Consumers need to be shown that e-bikes are a much more enjoyable mode of transport than underground trains, or buses, or cars. They allow you to explore your surroundings and present opportunities for quality social time. You’re in control on an e-bike. They pose a solution to the (flawed) argument that cycling is impossible in bad weather, because sweating is minimal, and thin waterproofs prevent clothing from getting wet. Similarly, in cold weather, warm clothing can be worn. It’s widely said that e-bike riders get 80% of the benefit of pedal power, but as they can be used in all weathers with comfort, the consumer really gets more than 80% simply through increased usage. It’s a quicker way of getting around cities, a healthier way, a greener way, and a cheaper way.

We would, of course, benefit from Government efforts to introduce e-bikes as economical. A policy initiative that is fairly low-cost would help the population to save money, meet its environmental goals, and improve public health. Indeed, the news last week of the increased limit on bikes purchased using the Cycle to Work scheme bodes well. Still, more can be done to encourage growth. In the near future, I do hope to see incentives like the ones in France – ones that apply specifically to e-bikes. The government has already set up a website, but its visitation numbers are low. Currently, the shortage of resources is a barrier to governmental support. So we have to take matters into our own hands. What can we do about it from within the industry?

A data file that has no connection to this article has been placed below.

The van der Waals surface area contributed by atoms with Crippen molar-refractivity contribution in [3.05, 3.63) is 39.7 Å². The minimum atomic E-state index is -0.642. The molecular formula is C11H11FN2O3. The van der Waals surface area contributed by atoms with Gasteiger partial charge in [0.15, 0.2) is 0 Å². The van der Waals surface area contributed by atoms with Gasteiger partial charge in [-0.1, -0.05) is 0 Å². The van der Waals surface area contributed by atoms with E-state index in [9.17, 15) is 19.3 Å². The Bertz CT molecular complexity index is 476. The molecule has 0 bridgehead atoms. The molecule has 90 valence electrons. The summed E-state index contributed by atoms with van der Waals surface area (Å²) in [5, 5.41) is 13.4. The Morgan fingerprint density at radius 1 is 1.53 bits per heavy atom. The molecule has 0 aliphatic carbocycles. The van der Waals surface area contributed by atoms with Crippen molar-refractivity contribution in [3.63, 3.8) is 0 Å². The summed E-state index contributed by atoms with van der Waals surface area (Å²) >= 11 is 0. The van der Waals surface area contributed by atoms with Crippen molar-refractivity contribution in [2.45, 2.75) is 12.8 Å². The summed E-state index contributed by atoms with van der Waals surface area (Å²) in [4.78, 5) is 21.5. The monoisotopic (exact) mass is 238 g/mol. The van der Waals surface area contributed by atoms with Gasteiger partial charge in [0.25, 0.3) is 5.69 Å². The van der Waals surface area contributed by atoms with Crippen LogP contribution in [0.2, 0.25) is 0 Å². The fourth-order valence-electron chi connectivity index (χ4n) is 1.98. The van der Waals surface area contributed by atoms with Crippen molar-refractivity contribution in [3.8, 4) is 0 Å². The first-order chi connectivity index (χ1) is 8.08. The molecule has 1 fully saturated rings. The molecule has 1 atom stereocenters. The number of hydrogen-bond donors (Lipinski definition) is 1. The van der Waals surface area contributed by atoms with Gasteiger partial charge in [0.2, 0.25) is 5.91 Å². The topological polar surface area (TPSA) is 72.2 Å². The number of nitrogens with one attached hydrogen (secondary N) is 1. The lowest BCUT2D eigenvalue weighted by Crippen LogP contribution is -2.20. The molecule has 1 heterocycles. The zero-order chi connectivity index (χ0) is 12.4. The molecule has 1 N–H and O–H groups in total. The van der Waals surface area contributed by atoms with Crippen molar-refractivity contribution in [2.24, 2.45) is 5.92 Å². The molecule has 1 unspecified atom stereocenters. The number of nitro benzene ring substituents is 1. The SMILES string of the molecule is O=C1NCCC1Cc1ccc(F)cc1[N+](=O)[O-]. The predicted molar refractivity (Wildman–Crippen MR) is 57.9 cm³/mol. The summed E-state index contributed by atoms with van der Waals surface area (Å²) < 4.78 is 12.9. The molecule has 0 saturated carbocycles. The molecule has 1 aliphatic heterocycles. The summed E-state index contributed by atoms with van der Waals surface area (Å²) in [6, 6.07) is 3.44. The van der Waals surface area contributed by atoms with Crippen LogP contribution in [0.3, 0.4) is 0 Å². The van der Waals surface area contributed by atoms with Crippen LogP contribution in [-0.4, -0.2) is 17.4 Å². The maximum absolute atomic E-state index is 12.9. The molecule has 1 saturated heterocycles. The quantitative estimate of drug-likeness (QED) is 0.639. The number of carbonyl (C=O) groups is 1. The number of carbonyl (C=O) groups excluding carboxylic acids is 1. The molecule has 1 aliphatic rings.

Perceptions about cycling in the UK can be overcome, but it’s going to take a habits change. When product visibility improves, the industry will grow; e-bikes are the key to getting more bikes on the road. However, many high-quality e-bikes are still out of many consumers’ price ranges, and affordable e-bikes are still not as available to the public as they should be. While we wait for the Government to step up and incentivise e-bikes, we need to take action from the bottom up by making the product accessible to everyone.

E-bikes represent a small part of the UK industry, but that part is significant and growing quickly. Within our company, our sales trebled last year. There will be a moment when e-bikes take off, and that moment is very fast approaching. But, it’s a case of chicken and egg. All retailers should be carrying e-bikes, with the range ideally organised in order of good, better and best. If e-bikes aren’t available in IBDs, consumers will turn to majors to meet that need, and the independents won’t see the benefits on the horizon.

You can contact Jonathan Rose to discuss the Emu range on 07803 290587 or jhr@delbanco.com

In other news...

‘Maximum fun’ – DMR talks through the brand’s first kids’ bikes

DMR has been at the heart of the dirt jump and MTB scene for decades. …